Don’t make the mistake of thinking you can contact them as soon as it’s over, either. Journalists will come back from holiday to an inbox filled with hundreds of unread emails, meaning that only the most important ones will likely see the light of day.

So, do yourself a favour: assume that the weeks running up to and after a public holiday are a write-off and a complete no-pitching zone. 

image3 1
Christmas might be a good fit for Overwatch’s Bastion, but it’s not ideal for pitching (Source: Blizzard Entertainment)


So you’ve pitched out your game to reviewers following all our advice; well done! You’re probably now wondering, what should I do next?

Honestly, the best thing to do is sit back, relax and be patient – there’s very little more you can do at this point other than wait. 

You (or your PR agency) have sold the journalist on the pitch, and they’ve been impressed by your shiny new trailer. Now, they finally get the chance to play it, and maybe, just maybe, like it enough to write an actual review.

Yes, you must understand that just because a journalist promises to try your game out doesn’t mean they’ll publish a review. 

They’ll only do that if it’s interesting; if the outlet feels your game isn’t even worthy of a scathing review, they just won’t write about it at all! Believe it or not, a negative review of an AAA title means more to the journalist than a positive review of your little indie gem.

If you are lucky enough to make the cut, you’re not going to magically become the journalist’s sole priority. They have a review pipeline you’ve been added to, alongside a massive breadth of other content they produce – such as guides, features and even sponsored content.

What we’re saying is don’t start spamming the journalist asking for updates, as it’ll just annoy them. Of course, do respond to any queries they might have as they make their way through your game. 

They have to play a significant portion of the game to get a realistic sense of what it’s like, whether it’s going through an entire 20-hour single-player campaign mode or a considerable amount of time in multiplayer – so leave them to it and keep your fingers crossed for a positive outcome.

What about the influencers?

Being an influencer must be great; you get to play whatever games you want whenever it suits you without any obligations.

Well, that’s true for the most part, anyway. Most influencers have a “theme” for their channel – some may focus on triple-A console games, others on mobile, or perhaps even just a specific genre, such as horror.

If your game looks appealing enough, an influencer might like to try it out to see whether they enjoy it. If they do, and it fits into the overall theme of their channel, then fantastic – you’ve got a good shot at getting them to cover your game.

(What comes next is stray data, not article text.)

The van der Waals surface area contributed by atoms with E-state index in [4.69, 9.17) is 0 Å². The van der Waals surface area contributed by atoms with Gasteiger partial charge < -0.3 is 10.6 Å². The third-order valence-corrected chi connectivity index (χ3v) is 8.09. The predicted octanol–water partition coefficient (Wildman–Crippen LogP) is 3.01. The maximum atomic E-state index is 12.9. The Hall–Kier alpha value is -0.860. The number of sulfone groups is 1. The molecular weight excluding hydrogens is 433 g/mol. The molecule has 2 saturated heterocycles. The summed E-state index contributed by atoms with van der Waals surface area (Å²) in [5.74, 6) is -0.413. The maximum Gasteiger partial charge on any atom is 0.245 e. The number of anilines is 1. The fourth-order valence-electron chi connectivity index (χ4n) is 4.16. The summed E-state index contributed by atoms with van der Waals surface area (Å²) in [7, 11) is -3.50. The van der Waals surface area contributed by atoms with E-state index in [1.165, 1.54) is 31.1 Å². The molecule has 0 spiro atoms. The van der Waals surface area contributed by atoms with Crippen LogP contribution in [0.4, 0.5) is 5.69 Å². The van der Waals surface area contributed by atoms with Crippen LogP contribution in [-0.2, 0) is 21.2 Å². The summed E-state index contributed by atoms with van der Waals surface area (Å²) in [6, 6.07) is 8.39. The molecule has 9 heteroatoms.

Remember that if you’re working with the average independent YouTuber or Twitch streamer, they might not respect an embargo the same way a traditional journalist would.

You can control this to a certain extent by using influencer outreach tools such as Keymailer, Lurkit and Indie Boost, which will allow you to set an embargo date and time you would want coverage to appear.

However, an influencer has no legal obligation to abide by that date, so the best practice is to only send them what you’re happy to be released into the public sphere.

Give influencers keys one week before launch so that by the time they see your email or platform request, they have something playable to begin covering immediately. Even if they do break the embargo, at that point, it’ll be so close to launch that the impact will be negligible.

If you do want to use Keymailer’s platform, we recommend paying the additional, nominal fee that will allow your game to appear front centre for five full days in a similar manner to Steam’s Featured and Recommended section on the homepage. This maximises your inbound key requests and chances of review.

If you’d like to know more about influencers, look at our extensive blog post here

The future of game pitching

The landscape has changed drastically over the last few years, and it’ll continue to do so with each passing year. With influencers able to produce content straight from their consoles, reviews now come in various forms.

That’s not to say that the value of traditional game reviews should be discounted! Despite the impression that traditional games journalism is becoming irrelevant, this couldn’t be further from the truth – at least according to our comprehensive study on the games media.

From obliged content (sponsored pieces, event coverage etc) to stuff that a journalist wants to write about, like the challenges surrounding long-term video game preservation, the role of the traditional games media is more critical now than ever. 

Content creators and influencers of all channel sizes also use these game sites to figure out what games they should cover, so there is a surprising amount of crossover.

We’ve provided the framework for when you should start pitching your game to reviewers, along with variants of those suggested timeframes based on multiple facets in ways that you may not have even thought of.

But remember: When you’re pitching your game to reviewers, quality is king; putting a crappy game out there won’t get you that all-important game review.

Still looking for more guidance on landing coverage? We’ve got you covered with 13 additional tips on pitching to the media and influencers.